Pure, immaculate, is the nature of all sentient beings; From the beginning there is neither birth nor death. Body and mind are phantom creations, And phantom change holds neither sin nor merit.
When Gautama Buddha gave the transmission to Mahakashyapa, he said:
The Dharma is ultimately a dharma which is adharma;
A dharma which is adharma is also a dharma. Now I hand this adharma on to you: What is called the Dharma – where, after all, is it?
Within the Ch'an tradition, twenty-eight Indian patriarchs were recognized – "a special transmission outside the scriptures" – of whom Buddha was the first, followed by Mahakashyapa. Ananda, who had remembered everything Buddha said in his presence and whose recollections formed the basis for the scriptures set down at the First Council, was the third patriarch. Ashvaghosha, who wrote The Awakening of Faith in the Mahayana, was the twelfth, and Nagarjuna,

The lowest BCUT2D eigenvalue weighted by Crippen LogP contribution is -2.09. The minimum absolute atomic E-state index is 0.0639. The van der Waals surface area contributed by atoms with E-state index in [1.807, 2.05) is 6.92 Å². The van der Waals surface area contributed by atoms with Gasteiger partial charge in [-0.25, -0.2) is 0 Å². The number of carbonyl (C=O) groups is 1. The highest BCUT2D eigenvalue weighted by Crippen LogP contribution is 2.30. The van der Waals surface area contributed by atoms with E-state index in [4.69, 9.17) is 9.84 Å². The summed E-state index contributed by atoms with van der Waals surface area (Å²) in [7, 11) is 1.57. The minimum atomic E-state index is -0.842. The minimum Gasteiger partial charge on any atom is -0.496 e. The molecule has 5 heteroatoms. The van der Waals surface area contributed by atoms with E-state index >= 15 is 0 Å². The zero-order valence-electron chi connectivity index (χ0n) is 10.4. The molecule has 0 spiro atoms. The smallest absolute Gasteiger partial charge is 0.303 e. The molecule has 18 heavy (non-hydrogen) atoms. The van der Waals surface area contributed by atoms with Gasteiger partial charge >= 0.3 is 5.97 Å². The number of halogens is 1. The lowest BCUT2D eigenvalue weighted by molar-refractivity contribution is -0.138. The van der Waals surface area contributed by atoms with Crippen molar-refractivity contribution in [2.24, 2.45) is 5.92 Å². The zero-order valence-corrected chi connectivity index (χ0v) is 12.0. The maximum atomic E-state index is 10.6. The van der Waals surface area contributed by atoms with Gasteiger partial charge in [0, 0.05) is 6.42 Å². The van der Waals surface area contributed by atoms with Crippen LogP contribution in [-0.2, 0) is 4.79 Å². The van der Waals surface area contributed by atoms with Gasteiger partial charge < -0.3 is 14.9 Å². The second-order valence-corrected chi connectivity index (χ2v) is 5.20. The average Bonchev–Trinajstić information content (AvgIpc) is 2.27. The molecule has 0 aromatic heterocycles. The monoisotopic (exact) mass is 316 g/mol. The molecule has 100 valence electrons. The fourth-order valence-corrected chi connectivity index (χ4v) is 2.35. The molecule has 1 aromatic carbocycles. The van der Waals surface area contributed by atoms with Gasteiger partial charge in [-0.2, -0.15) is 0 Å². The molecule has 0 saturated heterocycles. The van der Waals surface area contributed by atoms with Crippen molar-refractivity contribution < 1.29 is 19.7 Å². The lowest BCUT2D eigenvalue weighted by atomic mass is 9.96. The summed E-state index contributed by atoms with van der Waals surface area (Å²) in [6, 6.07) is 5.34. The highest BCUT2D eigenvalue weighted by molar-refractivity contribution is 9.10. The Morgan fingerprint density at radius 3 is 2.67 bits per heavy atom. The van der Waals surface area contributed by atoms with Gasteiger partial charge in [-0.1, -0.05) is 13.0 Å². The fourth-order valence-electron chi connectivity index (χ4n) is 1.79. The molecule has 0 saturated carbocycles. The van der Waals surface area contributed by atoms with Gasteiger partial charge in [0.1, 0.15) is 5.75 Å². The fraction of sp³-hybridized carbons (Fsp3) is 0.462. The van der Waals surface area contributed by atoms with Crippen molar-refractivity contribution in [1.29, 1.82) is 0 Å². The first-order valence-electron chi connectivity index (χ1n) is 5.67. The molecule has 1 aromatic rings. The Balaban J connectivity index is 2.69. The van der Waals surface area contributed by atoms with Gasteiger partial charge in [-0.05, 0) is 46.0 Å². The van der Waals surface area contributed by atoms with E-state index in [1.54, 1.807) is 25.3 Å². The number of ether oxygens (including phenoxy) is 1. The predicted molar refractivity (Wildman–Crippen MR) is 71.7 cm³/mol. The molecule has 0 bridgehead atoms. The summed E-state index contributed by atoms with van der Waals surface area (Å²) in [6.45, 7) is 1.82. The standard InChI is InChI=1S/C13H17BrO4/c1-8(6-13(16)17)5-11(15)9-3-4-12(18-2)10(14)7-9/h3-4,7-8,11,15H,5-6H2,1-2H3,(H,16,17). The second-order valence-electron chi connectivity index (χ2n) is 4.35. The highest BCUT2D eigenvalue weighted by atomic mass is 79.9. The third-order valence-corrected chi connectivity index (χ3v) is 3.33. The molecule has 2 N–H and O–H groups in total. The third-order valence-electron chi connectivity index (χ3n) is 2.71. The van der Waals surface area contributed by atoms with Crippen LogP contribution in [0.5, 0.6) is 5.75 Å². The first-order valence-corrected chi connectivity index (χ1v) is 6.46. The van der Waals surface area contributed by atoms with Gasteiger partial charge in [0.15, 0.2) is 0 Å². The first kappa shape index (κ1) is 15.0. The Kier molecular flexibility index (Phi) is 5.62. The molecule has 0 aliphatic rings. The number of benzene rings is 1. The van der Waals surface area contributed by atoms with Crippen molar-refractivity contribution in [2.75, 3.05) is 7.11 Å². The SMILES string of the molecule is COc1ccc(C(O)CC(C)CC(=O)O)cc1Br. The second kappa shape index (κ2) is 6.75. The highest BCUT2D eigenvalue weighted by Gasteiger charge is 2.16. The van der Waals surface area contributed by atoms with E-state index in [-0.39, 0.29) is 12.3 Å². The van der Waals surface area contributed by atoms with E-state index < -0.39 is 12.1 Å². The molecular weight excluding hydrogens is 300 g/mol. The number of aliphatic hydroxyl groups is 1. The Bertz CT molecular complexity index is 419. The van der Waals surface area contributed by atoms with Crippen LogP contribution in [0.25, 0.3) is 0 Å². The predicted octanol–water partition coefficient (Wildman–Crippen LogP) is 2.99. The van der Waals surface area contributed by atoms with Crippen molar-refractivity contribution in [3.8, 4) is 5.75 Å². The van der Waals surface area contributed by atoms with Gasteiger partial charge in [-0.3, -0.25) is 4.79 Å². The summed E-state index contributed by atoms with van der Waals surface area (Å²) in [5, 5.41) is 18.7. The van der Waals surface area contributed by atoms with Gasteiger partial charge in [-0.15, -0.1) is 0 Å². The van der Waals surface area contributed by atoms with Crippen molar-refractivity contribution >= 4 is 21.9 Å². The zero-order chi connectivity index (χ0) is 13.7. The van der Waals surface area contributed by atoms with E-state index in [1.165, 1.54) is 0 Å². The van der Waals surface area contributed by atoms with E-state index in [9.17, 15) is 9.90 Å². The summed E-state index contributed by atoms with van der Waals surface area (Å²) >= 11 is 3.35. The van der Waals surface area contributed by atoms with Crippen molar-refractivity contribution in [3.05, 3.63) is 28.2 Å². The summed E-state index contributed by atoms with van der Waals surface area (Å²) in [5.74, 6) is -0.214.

whose searing dialectic illustrated the inherent limitations of language and systems, was the fourteenth patriarch. Vasubandhu, whose incisive treatises gave rise to various 'mind-only' schools, was the twenty-first patriarch, and Bodhidharma was the twenty-eighth. In choosing to go to China, Bodhidharma brought the Indian line to a close. Becoming the first Ch'an patriarch, he inaugurated a line which is generally held to have closed with the sixth Ch'an patriarch, and Bodhidharma's begging bowl was buried with him. The sixth patriarch belonged to the Southern Ch'an school, which split with the Northern school, and after his time various lineages developed and faded into history. Bodhidharma arrived in Canton around 520. In China he was known as P'u-t'i-ta-mo (usually shortened to Ta-mo), and in Japan, where his influence remains strong in the Zen schools, as BodaiDaruma. His first recorded act in China was an interview with the famous Emperor Wu of Liang, a strong supporter of the Buddhist Order in his kingdom. Having shown Bodhidharma the temples he had built, the sacred texts he had transcribed and the large number of monks and nuns he had supported, he enquired, "What do you think my merit might be?" "None whatever, sire", was Bodhidharma's blunt answer. "But why?" the surprised emperor asked. "All these are inferior deeds which cause their author to be born in the heavens or on this earth again. They still show the traces of worldliness, like shadows following objects. . . . As to a truly meritorious deed, it is replete with pure wisdom and is perfect and mysterious; its real nature transcends human understanding. It cannot be sought after by any worldly achievement." Realizing that he was hearing a radical reformulation of Buddhist thought, the emperor asked, "What is the first principle of the holy teaching?" "Vast emptiness," Bodhidharma replied, "and there is naught in it to be called holy, sire." "Who is it, then, who is now confronting me?" "I know not, sire. Although the emperor was gracious, he did not pretend to grasp Bodhidharma's meaning, and the monk decided to travel north. Crossing the Yangtze River, he went to the northern kingdom of Wei, where he admired the great Yung-ning Temple in Lo-yang, calling it the finest temple he had ever seen. He did not seek to become a public figure, but he gathered a select group of disciples together and ordained at least one monk. Although he taught and wrote a few short texts, he focussed entirely on conveying a rigorous mode of meditation. From the scanty materials that survive, including several brief treatises, it appears that Bodhidharma was less concerned to teach a system of meditation than to provide a method whereby all forms of meditation could be understood, assessed and strengthened. It is said that in Wei he retired to the Shao-lin Monastery and meditated facing a wall for nine years. Although some monks have taken this story literally and in some Zen schools meditation is conducted facing a wall, the story seems to refer to the method of meditation he taught, which he called pi-kuan, meaning 'with mind perceiving (kuan) as a wall (pi) sees', not 'perceiving (kuan) a wall (pi)'. Bodhidharma was deeply moved by the vigorous, unstinting and ceaseless efforts of two of his disciples, Tao-yih and Hui-k'e. Because of their potent spiritual resolve, he penned one or two short essays on the meditative life for their benefit. His Meditation on Fourfold Practice provided the general method by